The Diavorce Solutionist

Strategy in Going to Mediation as Pro Se in Custody

Some Family Courts make their business to incorporate means of handling custody cases in the most amicable way possible. Although there are what are called alternative dispute resolution methods, Family Court is different from Civil Court in that respect. In Civil Court, there are several alternatives to litigation, like arbitration, cooperative, etc. Family Court, on the other hand, relies on mediation and collaborative law, as their means for coming up with low-conflict or “peaceful” ways to resolve cases.

Mediation in Family Court custody cases is a process where a neutral third-party professional (either a lawyer, therapist or someone specifically trained in the field of family law) will meet with the parties to help them come up with an agreement to resolve custody and visitation. The focus of mediation is to give the parties the guidance they need to come up with a voluntary agreement on their own. The parties have much more freedom to make their own decisions with respect to their case and thus are more likely to do it amicably (at least in theory). The meetings are usually confidential, meaning the parties are restricted from discussing anything shared in mediation in court. This is to ensure the parties feel comfortable enough to openly discuss their issues which ensures their willingness to work together on coming up with an agreement. Custody issues discussed in mediation, including legal and physical custody; parenting schedules; parenting plans and anything related to these.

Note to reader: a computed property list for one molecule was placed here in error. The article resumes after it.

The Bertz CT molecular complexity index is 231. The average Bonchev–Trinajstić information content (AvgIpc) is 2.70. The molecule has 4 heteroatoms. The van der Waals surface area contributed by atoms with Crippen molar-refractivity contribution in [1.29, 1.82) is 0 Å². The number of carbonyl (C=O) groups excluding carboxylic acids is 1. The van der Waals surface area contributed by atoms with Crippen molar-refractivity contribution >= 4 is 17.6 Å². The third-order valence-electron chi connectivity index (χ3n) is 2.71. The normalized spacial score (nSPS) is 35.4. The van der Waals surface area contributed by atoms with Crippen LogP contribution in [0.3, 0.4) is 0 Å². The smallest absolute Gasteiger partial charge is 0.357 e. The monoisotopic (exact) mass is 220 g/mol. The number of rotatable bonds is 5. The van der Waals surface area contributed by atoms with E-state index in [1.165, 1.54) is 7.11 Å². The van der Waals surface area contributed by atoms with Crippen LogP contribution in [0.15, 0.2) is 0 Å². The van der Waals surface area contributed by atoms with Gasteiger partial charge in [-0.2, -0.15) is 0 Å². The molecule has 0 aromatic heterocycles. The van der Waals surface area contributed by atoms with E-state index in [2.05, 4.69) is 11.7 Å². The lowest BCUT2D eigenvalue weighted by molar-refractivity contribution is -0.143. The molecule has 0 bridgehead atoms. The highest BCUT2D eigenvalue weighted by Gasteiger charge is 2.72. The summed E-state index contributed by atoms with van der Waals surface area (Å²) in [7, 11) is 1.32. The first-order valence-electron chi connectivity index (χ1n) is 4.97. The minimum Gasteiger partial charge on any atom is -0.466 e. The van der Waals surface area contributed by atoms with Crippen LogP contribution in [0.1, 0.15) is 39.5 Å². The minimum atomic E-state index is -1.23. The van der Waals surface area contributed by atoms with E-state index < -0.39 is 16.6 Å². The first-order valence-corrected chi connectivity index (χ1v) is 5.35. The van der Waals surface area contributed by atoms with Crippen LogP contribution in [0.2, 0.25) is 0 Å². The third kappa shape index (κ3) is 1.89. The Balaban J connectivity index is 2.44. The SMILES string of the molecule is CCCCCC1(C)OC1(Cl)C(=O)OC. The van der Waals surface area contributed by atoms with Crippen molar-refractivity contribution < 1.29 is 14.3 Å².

Why Attend Mediation Pro Se:

Custody mediation is not intended to be very adversarial so representation would seem unnecessary. However, there are times when the court requires mediation, and doesn’t take into consideration the high conflict that already exists in the case. If this is the case, then chances are the parties are represented anyway. But in instances where mediation is not required, or the case is not high conflict, representing yourself serves many purposes.

It is not a secret that attorneys can make any custody case more volatile by their mere presence. Attorneys tend to want to drag things out, prolong getting certain things done, or do other things that can make things worse. Don’t get me wrong, there are times when their tactics are legitimate, and just happen to make things more complex. But when it comes to mediation, unless there are extremely sensitive topics that require the expertise of an attorney or that an attorney would be suited to address in mediation, appearing pro se is certainly doable.

Strategy in Going to Custody Mediation Pro Se:

Strategy is critically important when you self-represent in any court, but certainly Family Court. Since Family Court is known for its propensity to issue inconsistent, biased and/or illogical decisions, having a solid gameplan for navigating it is essential. It entails assessing where you are, identifying the other party’s goals & anticipating how they plan to reach them, discerning the strengths & weaknesses of both sides’ cases, and coming up with a plan based on all of these.  This is how you ensure that your next moves are something that will get you closer to achieving your desired results.